While I’m sure everyone out here associates death with a negative emotion – because of what we’ve been told by the generations gone by and of of course seen as well – how people react to death – with tears, sadness and morose.
But what if I told you;
Death could also be – well, not a happy emotion – but a transitional phase that is necessary – simply because, along with all the sadness that death brings with it, it more importantly comes with a realization, a different kind of responsibility and a whole new window to a life above and beyond…. the concerned person (who has passed on) has now become your pillar on which you build/strengthen and base your life principles on.
Does that sound like a bad thing?
No one can take away the associations, memories or the learnings from people who have passed on… their wisdom/knowledge will always be in-valuable – especially if they are our close family members. But when we hold on, for too long – that’s where the situation of a transition may take much longer than it should.
Have you lost someone who has been very close to you?
Many of us will have a ‘Yes’ answer to that question.
Well, I haven’t, at least not as yet: the people who are closest to me are still around, and I couldn’t be blessed more for the same. I know it will happen someday, and whether I’d be prepared for that day – is anyone’s guess.
While some of my friends mock me saying –
“you talk about death… like you know it. You don’t know it unless you go through it.”
And while I don’t mind their words, as harsh as it sounds – maybe they are right, but I do also have my own thoughts on the subject too.
Death according to me – is an eventuality, we all WILL get there eventually – so why do we give it so much importance anyways?
A lot of people have died around – neighbours, friends, acquaintances etc, but none of who I had any special relation with, so it could be that this post, may turn out just the way I’d want it to – not emotional, but a very practical take – addressing the topic at hand.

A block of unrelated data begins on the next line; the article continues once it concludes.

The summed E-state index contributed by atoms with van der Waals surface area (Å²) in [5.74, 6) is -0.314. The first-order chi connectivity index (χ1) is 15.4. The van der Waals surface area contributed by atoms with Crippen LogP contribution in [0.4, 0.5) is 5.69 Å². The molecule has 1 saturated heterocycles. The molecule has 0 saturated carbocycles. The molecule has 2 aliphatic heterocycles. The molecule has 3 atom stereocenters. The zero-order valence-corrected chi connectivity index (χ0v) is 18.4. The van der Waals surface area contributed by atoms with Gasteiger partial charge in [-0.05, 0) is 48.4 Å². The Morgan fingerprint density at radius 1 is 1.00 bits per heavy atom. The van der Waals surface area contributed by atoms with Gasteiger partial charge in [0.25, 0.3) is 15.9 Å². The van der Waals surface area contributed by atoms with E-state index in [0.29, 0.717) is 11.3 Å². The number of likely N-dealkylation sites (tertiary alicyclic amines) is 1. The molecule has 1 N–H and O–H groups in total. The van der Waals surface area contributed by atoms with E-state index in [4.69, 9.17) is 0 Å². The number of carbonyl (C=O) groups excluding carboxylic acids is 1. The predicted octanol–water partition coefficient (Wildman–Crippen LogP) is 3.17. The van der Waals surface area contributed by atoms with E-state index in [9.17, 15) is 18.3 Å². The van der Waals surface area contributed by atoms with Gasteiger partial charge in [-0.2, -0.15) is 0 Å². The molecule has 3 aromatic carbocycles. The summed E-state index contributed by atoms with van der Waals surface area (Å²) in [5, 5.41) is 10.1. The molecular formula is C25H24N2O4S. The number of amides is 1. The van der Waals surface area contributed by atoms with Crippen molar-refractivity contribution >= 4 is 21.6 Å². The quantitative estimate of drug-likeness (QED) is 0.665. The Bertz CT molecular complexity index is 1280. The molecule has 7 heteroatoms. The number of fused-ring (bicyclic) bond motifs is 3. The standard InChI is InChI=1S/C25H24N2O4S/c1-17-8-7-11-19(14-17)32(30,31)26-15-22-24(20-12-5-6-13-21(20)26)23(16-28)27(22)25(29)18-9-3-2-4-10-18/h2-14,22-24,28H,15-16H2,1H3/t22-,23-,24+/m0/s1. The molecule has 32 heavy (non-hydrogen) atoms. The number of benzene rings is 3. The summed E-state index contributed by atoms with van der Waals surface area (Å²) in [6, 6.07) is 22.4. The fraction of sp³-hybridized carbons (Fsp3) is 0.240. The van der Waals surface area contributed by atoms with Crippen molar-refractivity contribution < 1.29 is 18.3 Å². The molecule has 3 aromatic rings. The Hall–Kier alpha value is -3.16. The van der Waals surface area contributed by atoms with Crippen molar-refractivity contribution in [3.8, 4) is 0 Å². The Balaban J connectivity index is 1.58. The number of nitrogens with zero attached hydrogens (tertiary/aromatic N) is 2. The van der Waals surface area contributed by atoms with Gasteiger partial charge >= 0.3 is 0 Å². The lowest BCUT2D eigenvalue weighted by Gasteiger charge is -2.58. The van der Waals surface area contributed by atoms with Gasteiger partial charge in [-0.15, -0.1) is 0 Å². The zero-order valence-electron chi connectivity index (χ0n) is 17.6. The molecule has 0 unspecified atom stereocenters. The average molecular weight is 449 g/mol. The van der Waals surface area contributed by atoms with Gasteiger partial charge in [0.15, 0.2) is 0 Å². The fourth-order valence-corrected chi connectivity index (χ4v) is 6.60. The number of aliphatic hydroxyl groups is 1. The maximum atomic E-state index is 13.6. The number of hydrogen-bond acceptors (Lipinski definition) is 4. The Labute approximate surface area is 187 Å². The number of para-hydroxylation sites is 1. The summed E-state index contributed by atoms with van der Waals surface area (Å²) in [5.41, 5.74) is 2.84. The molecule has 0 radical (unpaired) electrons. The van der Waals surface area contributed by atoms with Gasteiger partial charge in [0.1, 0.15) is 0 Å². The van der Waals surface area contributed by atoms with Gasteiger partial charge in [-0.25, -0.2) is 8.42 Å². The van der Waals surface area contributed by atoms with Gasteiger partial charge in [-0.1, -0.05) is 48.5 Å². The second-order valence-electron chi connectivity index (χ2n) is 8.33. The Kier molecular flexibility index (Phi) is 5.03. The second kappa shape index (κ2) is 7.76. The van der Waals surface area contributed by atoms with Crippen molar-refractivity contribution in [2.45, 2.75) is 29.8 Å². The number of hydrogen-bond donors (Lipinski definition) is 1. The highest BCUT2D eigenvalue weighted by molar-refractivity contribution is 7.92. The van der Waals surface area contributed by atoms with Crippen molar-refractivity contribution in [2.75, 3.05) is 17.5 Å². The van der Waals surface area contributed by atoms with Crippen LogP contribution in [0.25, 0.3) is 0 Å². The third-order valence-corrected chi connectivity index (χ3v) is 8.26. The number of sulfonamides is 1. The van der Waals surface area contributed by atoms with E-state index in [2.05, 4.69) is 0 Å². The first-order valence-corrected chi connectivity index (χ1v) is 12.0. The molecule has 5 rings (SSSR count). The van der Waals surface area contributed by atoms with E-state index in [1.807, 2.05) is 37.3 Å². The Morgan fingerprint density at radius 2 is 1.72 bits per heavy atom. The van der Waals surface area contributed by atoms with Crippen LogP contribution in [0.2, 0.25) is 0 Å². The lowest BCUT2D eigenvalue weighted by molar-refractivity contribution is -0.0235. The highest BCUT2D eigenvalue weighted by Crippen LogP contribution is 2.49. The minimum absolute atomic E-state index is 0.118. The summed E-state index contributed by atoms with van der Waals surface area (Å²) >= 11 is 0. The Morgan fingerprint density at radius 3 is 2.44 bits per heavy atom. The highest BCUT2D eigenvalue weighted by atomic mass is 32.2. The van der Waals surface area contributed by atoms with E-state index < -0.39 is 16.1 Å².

Surprisingly, I would happen to know more about death and talk about it, to otherwise in comparison to any another subject. However, my family members do not approve-more so my dad. He thinks, the mere mention of the word ‘death’ is of a person being in a negative state of mind. The old Generation, I tell you!!
It is in times like these, when the Indian head movement can actually be put to good use, not necessarily in agreement but.. you know… “go ahead, I am listening till you finish what you have to say.“
Coming to the actual person who has passed on (died), we clearly do not know what lies ahead in that journey, but what we do know is – it is supposedly the better life on the other side, which strangely reminds me of a Netflix show I watched, by the name of ‘The Good Place’ – now that was one show, I could resonate with totally, not because I understood the whole dynamics of life before and after death, but just that the show spoke aloud about…. well, I’m not going to tell you the story, you will just have to go and watch it yourself. You’d surely love it – that’s a guarantee.
Living life is all about the process, and the one chance we get at living it – if we do a good enough job, the eventuality, that is Death, need not necessarily stand for sadness, it can otherwise be a Celebration – a celebration of leading a fulfilled life, a life full of happiness, satisfaction and joy – and if we think deeper, isn’t that what we all strive for in our everyday life?
Death is the END, but then again the end doesn’t happen without a grand entry and the dance in-between. Do all that well and the rest will look after itself.
To Death!… and the life beyond it.